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newsclips -- ARB Newsclips for March 28, 2014.

Posted: 28 Mar 2014 12:12:13
ARB Newsclips for March 28, 2014. 

This is a service of the California Air Resources Board’s Office
of Communications.  You may need to sign in or register with
individual websites to view some of the following news articles.


Most Chinese Cities Fail Minimum Air Quality Standards, Study
Says.  Only three of the 74 Chinese cities monitored by the
central government managed to meet official minimum standards for
air quality last year, the Ministry of Environmental Protection
announced this week, underscoring the country’s severe pollution
problems. The dirtiest cities were in northern China, where
coal-powered industries are concentrated, including electricity
generation and steel manufacturing. Posted.

White House eyes new regulations to cut methane from oil, gas
sector. The White House said on Friday it will take a hard look
at whether new regulations are needed to cut emissions of methane
from the oil and gas industry, part of President Barack Obama's
plan to address climate change. Regulators will start by
proposing new rules later this year to reduce venting and flaring
from oil and gas wells on public lands, Posted.


Iowa company faces record $1.5M environmental fine.  An Iowa
company accused of major pollution violations will pay a record
$1.5 million penalty and convert its coal-fired boilers to
natural gas to settle a state lawsuit. Attorney General Tom
Miller said Thursday the penalty for Grain Processing Corporation
of Muscatine will be the largest ever in Iowa for environmental
violations. Posted.


California Climate Policies Continue To Survive Legal Challenges.
Lawsuits challenging California's climate policies have yet to
delay implementation of the programs, attorneys involved in the
various cases said March 26. “The California Air Resources Board
is batting about 1,000,’’ Tom McHenry, a partner at Gibson, Dunn
and Crutcher in Los Angeles, said during a presentation on the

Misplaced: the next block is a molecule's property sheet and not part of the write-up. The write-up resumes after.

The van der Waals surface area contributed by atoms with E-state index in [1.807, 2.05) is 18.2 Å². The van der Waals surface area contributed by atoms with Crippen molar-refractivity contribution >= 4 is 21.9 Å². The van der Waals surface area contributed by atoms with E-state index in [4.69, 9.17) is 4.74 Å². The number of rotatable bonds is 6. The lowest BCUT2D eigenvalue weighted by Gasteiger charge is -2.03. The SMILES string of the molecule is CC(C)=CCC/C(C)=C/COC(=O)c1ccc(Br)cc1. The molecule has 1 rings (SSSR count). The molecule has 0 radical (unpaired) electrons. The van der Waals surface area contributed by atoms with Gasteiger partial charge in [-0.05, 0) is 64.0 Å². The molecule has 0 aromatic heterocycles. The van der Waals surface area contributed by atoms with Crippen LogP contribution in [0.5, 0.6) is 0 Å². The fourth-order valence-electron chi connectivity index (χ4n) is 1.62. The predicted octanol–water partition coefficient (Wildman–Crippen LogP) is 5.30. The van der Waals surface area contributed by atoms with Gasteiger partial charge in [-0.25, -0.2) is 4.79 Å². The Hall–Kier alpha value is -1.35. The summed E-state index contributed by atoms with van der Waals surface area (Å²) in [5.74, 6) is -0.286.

status of legal actions the state still faces eight years after
enacting the Global Warming Solutions Act of 2006 (A.B. 32).

Borrowed Time on Disappearing Land.  When a powerful storm
destroyed her riverside home in 2009, Jahanara Khatun lost more
than the modest roof over her head. In the aftermath, her husband
died and she became so destitute that she sold her son and
daughter into bonded servitude. And she may lose yet more. Ms.
Khatun now lives in a bamboo shack that sits below sea level
about 50 yards from a sagging berm. Posted.

Rising Seas.  The low-lying islands of Kiribati, just a few feet
above sea level, are on the front lines of climate change.
Globally, sea levels have risen eight to 10 inches since 1880,
but several studies show that trend accelerating as Arctic sea
ice melts. If carbon emissions continue unchecked, a recent
survey of experts concluded, sea levels may rise about three feet
by 2100. Posted.

Heartland, rejecting climate change harm, says more CO2 is good
for the planet. The Heartland Institute, a Chicago-based
libertarian group, is raising its rhetoric a notch by claiming
that rising greenhouse gas levels will actually help the world
more than harm it. The group points to increased plant and forest
growth, bigger crop yields and longer growing seasons as benefits
derived from rising concentrations of carbon dioxide. Posted.
http://www.eenews.net/climatewire/stories/1059996902/print BY

U.S. pressure groups conflict over impacts of pending trade talks
on emission reduction efforts. As the United States and European
Union step up trade talks aimed at boosting economic growth and
strengthening their geopolitical standing, some activist groups
say the developing trade agreement threatens to undermine
existing climate and clean energy laws. Posted.
http://www.eenews.net/climatewire/stories/1059996911/print BY


California Drought Creating Toxic Clams In San Francisco Bay.